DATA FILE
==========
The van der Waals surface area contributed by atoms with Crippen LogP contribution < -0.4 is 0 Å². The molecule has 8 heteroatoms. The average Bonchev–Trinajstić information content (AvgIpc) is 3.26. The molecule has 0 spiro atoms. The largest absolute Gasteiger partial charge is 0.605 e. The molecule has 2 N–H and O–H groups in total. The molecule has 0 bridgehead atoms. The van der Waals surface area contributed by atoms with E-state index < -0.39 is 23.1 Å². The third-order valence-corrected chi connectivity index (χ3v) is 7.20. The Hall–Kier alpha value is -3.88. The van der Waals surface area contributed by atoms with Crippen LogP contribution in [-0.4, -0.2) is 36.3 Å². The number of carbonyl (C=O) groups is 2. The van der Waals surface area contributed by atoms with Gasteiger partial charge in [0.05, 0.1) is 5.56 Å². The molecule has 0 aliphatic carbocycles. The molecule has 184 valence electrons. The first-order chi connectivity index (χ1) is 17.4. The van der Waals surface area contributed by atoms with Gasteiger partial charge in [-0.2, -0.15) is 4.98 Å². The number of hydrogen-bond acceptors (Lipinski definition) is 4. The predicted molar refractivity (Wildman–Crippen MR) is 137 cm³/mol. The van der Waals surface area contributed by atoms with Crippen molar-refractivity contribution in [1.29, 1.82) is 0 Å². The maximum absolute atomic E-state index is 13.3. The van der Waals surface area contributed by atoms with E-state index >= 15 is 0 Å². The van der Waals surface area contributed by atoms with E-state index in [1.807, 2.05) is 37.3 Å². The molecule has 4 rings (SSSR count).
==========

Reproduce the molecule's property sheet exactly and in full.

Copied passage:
The van der Waals surface area contributed by atoms with Crippen LogP contribution < -0.4 is 0 Å². The molecule has 8 heteroatoms. The average Bonchev–Trinajstić information content (AvgIpc) is 3.26. The molecule has 0 spiro atoms. The largest absolute Gasteiger partial charge is 0.605 e. The molecule has 2 N–H and O–H groups in total. The molecule has 0 bridgehead atoms. The van der Waals surface area contributed by atoms with E-state index < -0.39 is 23.1 Å². The third-order valence-corrected chi connectivity index (χ3v) is 7.20. The Hall–Kier alpha value is -3.88. The van der Waals surface area contributed by atoms with Crippen LogP contribution in [-0.4, -0.2) is 36.3 Å². The number of carbonyl (C=O) groups is 2. The van der Waals surface area contributed by atoms with Gasteiger partial charge in [0.05, 0.1) is 5.56 Å². The molecule has 0 aliphatic carbocycles. The molecule has 184 valence electrons. The first-order chi connectivity index (χ1) is 17.4. The van der Waals surface area contributed by atoms with Gasteiger partial charge in [-0.2, -0.15) is 4.98 Å². The number of hydrogen-bond acceptors (Lipinski definition) is 4. The predicted molar refractivity (Wildman–Crippen MR) is 137 cm³/mol. The van der Waals surface area contributed by atoms with Crippen molar-refractivity contribution in [1.29, 1.82) is 0 Å². The maximum absolute atomic E-state index is 13.3. The van der Waals surface area contributed by atoms with E-state index >= 15 is 0 Å². The van der Waals surface area contributed by atoms with E-state index in [1.807, 2.05) is 37.3 Å². The molecule has 4 rings (SSSR count).